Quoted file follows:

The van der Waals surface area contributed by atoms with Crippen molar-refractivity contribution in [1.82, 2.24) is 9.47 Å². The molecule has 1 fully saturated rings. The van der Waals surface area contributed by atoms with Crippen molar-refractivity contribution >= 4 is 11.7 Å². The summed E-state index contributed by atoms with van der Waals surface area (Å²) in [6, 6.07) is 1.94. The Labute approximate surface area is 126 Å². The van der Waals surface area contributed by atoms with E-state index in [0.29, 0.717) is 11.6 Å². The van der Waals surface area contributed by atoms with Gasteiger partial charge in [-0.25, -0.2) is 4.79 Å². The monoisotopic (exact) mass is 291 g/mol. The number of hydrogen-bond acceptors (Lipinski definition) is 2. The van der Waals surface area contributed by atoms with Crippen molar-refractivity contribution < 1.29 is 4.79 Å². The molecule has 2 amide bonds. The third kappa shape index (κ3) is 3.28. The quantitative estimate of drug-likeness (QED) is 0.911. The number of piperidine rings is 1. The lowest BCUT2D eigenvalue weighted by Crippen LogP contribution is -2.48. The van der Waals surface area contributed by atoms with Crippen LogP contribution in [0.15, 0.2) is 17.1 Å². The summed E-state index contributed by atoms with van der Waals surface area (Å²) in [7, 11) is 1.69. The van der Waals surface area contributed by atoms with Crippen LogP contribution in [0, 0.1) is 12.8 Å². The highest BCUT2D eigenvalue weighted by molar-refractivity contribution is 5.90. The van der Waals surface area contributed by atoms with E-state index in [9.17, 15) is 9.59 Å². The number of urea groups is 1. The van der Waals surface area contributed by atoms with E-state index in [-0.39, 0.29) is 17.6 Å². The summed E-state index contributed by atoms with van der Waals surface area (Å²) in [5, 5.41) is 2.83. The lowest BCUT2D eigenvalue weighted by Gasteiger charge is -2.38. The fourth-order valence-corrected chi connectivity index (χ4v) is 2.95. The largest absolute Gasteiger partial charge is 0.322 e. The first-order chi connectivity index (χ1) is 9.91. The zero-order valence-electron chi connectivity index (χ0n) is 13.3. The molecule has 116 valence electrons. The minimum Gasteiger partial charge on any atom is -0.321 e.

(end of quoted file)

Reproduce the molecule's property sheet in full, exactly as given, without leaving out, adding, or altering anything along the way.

The van der Waals surface area contributed by atoms with Crippen molar-refractivity contribution in [1.82, 2.24) is 9.47 Å². The molecule has 1 fully saturated rings. The van der Waals surface area contributed by atoms with Crippen molar-refractivity contribution >= 4 is 11.7 Å². The summed E-state index contributed by atoms with van der Waals surface area (Å²) in [6, 6.07) is 1.94. The Labute approximate surface area is 126 Å². The van der Waals surface area contributed by atoms with E-state index in [0.29, 0.717) is 11.6 Å². The van der Waals surface area contributed by atoms with Gasteiger partial charge in [-0.25, -0.2) is 4.79 Å². The monoisotopic (exact) mass is 291 g/mol. The number of hydrogen-bond acceptors (Lipinski definition) is 2. The van der Waals surface area contributed by atoms with Crippen molar-refractivity contribution < 1.29 is 4.79 Å². The molecule has 2 amide bonds. The third kappa shape index (κ3) is 3.28. The quantitative estimate of drug-likeness (QED) is 0.911. The number of piperidine rings is 1. The lowest BCUT2D eigenvalue weighted by Crippen LogP contribution is -2.48. The van der Waals surface area contributed by atoms with Crippen LogP contribution in [0.15, 0.2) is 17.1 Å². The summed E-state index contributed by atoms with van der Waals surface area (Å²) in [7, 11) is 1.69. The van der Waals surface area contributed by atoms with Crippen LogP contribution in [0, 0.1) is 12.8 Å². The highest BCUT2D eigenvalue weighted by molar-refractivity contribution is 5.90. The van der Waals surface area contributed by atoms with E-state index in [9.17, 15) is 9.59 Å². The number of urea groups is 1. The van der Waals surface area contributed by atoms with E-state index in [-0.39, 0.29) is 17.6 Å². The summed E-state index contributed by atoms with van der Waals surface area (Å²) in [5, 5.41) is 2.83. The lowest BCUT2D eigenvalue weighted by Gasteiger charge is -2.38. The fourth-order valence-corrected chi connectivity index (χ4v) is 2.95. The largest absolute Gasteiger partial charge is 0.322 e. The first-order chi connectivity index (χ1) is 9.91. The zero-order valence-electron chi connectivity index (χ0n) is 13.3. The molecule has 116 valence electrons. The minimum Gasteiger partial charge on any atom is -0.321 e.